Sahil Kapur

Sahil Kapur is TPM's senior congressional reporter and Supreme Court correspondent. His articles have been published in the Huffington Post, The Guardian and The New Republic. Email him at sahil@talkingpointsmemo.com and follow him on Twitter at @sahilkapur.

Articles by Sahil

House Minority Leader Nancy Pelosi (D-CA) on Thursday called an extension of the high-income Bush tax cuts "a recipe for failure that we've already done" and yielded "record unemployment."

"I know that the candidate of millionaires thinks that that's the only way -- trickle down," she told reporters. "Well, I don't know what's trickling down, but it's not a pleasant experience for the middle class. Instead, money is extracted up."

The Obama administration's birth control mandate took effect Wednesday, granting an estimated 47 million women access to free contraception and a raft of preventive health services.

As of Aug. 1, new or renewing health insurance plans are required to provide birth control to women at no out-of-pocket cost. Houses of worship are exempt and religious nonprofits get a one-year reprieve, as well as the option to pass the cost to the insurance company.

The administration established the much-ballyhooed rule, authorized under the Affordable Care Act and drawing upon recommendations from the Institute of Medicine, on the grounds that improved access to preventive health services prevents illnesses and saves money.

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Since taking over the House, GOP conservatives have routinely used must-pass bills as a vehicle to achieve policy goals. But despite spending months charging toward another government shutdown threat when funding expires on Sept. 30, right-wing members now appear to be willing to temporarily accept the status quo in order to protect the party's hopes on Election Day.

A tentative deal announced Tuesday by House Speaker John Boehner (R-OH) and Senate Majority Leader Harry Reid (D-NV) would fund the government for six months at levels under existing law. A vote is slated for September.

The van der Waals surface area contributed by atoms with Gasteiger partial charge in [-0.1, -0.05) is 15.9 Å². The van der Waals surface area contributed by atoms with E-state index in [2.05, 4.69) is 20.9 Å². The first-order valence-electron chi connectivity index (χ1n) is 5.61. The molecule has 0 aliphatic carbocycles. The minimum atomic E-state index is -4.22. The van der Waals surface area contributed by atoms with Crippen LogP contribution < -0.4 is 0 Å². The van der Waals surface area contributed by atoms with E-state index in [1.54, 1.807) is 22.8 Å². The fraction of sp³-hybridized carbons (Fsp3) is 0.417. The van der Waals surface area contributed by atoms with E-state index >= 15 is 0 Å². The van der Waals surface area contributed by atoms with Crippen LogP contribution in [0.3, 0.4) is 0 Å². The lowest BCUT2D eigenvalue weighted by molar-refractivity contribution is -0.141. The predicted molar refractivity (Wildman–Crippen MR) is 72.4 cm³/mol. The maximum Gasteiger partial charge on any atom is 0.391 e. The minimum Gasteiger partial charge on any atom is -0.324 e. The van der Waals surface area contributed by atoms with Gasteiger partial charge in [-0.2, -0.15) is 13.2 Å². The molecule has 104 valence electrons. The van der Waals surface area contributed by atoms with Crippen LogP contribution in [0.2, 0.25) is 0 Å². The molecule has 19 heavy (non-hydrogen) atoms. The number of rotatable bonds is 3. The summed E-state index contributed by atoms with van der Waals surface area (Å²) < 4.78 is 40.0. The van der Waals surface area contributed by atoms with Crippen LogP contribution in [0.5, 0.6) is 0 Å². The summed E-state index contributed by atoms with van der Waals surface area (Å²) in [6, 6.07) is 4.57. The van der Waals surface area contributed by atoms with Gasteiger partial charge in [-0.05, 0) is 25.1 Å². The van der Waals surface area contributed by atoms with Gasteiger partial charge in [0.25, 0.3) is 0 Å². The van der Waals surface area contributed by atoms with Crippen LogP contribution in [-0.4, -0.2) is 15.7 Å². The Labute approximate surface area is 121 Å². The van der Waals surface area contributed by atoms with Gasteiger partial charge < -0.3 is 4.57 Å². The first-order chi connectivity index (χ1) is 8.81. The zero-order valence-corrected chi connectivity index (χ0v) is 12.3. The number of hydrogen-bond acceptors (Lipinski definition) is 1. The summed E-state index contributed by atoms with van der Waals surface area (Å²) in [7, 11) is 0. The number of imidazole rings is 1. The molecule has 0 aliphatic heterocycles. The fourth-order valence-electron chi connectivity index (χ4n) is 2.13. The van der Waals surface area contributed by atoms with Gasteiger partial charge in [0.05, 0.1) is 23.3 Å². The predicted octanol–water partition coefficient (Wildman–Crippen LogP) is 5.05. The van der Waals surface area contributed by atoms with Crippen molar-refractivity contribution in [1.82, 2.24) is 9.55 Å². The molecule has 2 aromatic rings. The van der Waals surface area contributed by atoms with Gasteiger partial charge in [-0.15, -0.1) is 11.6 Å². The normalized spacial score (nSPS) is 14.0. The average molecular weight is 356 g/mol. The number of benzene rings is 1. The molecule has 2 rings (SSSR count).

"There was a drive inside conservatives who wanted six months instead of three months," said House Majority Whip Kevin McCarthy (R-CA), who has close ties to the GOP's right flank. "I don't think there was ever a debate whether we'd get to a [continuing resolution]."

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Congressional leaders on Tuesday announced an agreement to avoid a government shutdown weeks before Election Day, that will fund the government for six months at agreed upon levels when funding expires on Oct. 1.

But the bill still needs to be written and passed by both chambers in time -- a challenge for House Speaker John Boehner (R-OH), whose members have been hoping to use it as a vehicle to cut deeply into government programs.

"The Speaker and I and the President have agreed on how we're going to fund the government for the next six months," said Senate Majority Leader Harry Reid (D-NV). "It will be free of riders. This is very good."

The vote is slated for after the August recess. The funding level is poised to be $1.047 trillion, as set in the bipartisan debt limit law last August.

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In a sign that anti-spending conservatives may fall in line on the deal struck Tuesday to fund the government through the election and avert a shutdown, the right-wing Club For Growth signaled it won't fight the stopgap measure.